Lorrice Douglas uses installation, photography, sound and written texts, to engage with audiences on the historical, archival and fictional, and the way the ambiguities are experienced by the viewing subject. Lorrice is drawn to the poetic aspects of analysing matter and ways in which technology is used to quantify the past. She is currently researching the working methods of archaeologists and their relationships with fragments at the British School at Athens.

Drawing on interpretations of the spaces in which we live, Sun Ju Lee’s work tackles the way we recognise the significance of place. She collates thousands of photographs, most often of shadows of people and objects, which she compiles together and merges to create a scene. The resultant images are converted into various hues combining the linearity and materiality of drawing, printing and glass.  The works compress an accumulation of experiences and notations as well as re-establish the sense of movement and duration that she explores in the works’ research and making.

Max Colson is an artist based in London, England. He uses animation to explore the construction of landscape and architectural forms. His films have been selected to screen at a number of internationally recognised film festivals including Sheffield Doc Fest (2018), Hamburg International Short Film Festival (2018) and the Bafta-recognised Aesthetica Short Film Festival (2017). He has had solo exhibitions at the Royal Institute of British Architects (2015) and arebyte (2017). He is a recipient of the Tenderflix/Tenderpixel Artist Video Award (2017) and also recently won Best Fiction Short at the Architecture Film Festival London (2017). He teaches on MA Graphic Communication Design at Central Saint Martins.

Shai Chishty is a London based documentary photographer & visual artist exploring identity, representation and notions of ‘otherness’, particularly of Muslims in Britain. Shai uses news and mainstream media along with humour to challenge narratives which often serve to de-humanise, over simplify and reinforce a ‘them and us’ in society. Shai is currently extending her Lifting the Veil series, exploring the use of new technologies in furthering our understanding of face veiling in Britain.

Steph Parr works with moving image, drawing and writing to give meaning to non-meaning: Playing with how an audience can be drawn into a subject, not by spectacle or entertainment, but by stillness, lack of entertainment and the idea of boredom. Found banalities are framed to give significance and importance to the overlooked, whilst delivering a social comment.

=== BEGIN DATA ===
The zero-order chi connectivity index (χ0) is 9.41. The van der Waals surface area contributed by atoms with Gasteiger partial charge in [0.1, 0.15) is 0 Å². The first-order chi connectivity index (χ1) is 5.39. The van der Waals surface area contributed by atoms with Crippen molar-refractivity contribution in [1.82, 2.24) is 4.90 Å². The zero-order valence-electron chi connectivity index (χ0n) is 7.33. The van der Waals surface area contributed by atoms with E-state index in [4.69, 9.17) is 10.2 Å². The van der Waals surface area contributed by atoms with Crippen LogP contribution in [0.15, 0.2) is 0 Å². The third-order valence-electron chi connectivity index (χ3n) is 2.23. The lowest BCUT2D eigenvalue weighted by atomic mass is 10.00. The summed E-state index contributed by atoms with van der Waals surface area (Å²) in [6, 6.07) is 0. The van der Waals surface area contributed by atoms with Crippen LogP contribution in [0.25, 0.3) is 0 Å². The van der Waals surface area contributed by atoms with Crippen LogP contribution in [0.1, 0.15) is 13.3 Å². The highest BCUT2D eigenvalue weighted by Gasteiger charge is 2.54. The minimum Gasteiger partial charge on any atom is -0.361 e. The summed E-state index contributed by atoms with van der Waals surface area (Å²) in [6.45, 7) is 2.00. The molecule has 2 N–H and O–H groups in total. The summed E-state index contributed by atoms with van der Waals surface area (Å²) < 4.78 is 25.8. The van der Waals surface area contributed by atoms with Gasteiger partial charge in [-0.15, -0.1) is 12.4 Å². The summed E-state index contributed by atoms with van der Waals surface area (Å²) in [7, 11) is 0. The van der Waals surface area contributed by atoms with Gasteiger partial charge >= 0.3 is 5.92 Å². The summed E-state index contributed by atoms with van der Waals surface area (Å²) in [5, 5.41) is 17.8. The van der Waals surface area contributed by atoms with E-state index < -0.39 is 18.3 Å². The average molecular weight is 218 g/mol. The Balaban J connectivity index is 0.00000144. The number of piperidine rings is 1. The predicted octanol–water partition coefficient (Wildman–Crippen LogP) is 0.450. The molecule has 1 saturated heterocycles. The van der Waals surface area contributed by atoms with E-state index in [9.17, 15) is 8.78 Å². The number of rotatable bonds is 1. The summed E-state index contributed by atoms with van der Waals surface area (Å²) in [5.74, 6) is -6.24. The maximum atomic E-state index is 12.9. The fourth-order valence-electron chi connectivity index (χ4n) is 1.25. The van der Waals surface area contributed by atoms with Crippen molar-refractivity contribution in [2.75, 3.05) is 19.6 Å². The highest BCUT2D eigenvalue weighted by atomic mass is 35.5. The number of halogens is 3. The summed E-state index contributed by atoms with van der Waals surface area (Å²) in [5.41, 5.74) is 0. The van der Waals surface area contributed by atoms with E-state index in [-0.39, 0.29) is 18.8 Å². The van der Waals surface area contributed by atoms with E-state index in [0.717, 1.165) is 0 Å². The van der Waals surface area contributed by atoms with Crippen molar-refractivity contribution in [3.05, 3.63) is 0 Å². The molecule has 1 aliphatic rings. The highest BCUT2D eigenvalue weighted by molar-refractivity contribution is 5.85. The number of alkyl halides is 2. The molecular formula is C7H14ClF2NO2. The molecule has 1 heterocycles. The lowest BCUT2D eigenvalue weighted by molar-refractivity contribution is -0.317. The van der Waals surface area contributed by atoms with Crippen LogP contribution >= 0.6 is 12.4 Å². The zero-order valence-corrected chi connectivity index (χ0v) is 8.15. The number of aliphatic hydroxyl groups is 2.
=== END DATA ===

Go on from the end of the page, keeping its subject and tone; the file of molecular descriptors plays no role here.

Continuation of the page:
Suzanne Moxhay’s practice explores the crossover between painting, photography and the cinematic through the creation of intricate photomontages, which combine many fragments of photographic and painted imagery. It involves elements of physical cut and paste, re-photographing and digitally manipulating images. The finished work presents what seems at first to be a simple space. But anomalies of texture, light, scale, movement and architecture prevent simple seeing, involving the viewer in the construction of the image. She draws inspiration from old film-making techniques, especially matte painting, the process of integrating painting on glass with live action on set to make a cinematic composite, a fictional space blending different forms of representation.

Veronika Lukasova is a Czech born, London based artist exploring the subatomic world, legacy of the atomic age and frontiers of space exploration. From capturing the universe today to investigating the building blocks of life to interplanetary travel, Lukasova’s original work has evolved to focus on how we can come to terms with the indifference of the universe.

Yukako Shibata’s work is a hybrid of painting, sculpture and installation. She explores the subliminal colours of both the natural and man-made world and question the complex interplay of light, atmosphere and the way in which we perceive these things. She finds beauty in all things mundane, with these moments of reverie embodied in the work. Colour is integral to the work. Some painted surfaces are deliberately hidden, so that what is visible is their reflection. She is intrigued by the powerful effect of latency. The reflected colours in her work are understated, quiet and yet have presence. The placement and viewing points of her work are an important consideration, with the environment in which the artwork is located feeding into the creative process. She views her artwork and the environment it is placed within as a whole. The intention is to offer a moment of clarity and serenity to the spectator. Creating is a form of meditation; an enjoyment of the slow evolution as the work comes into being.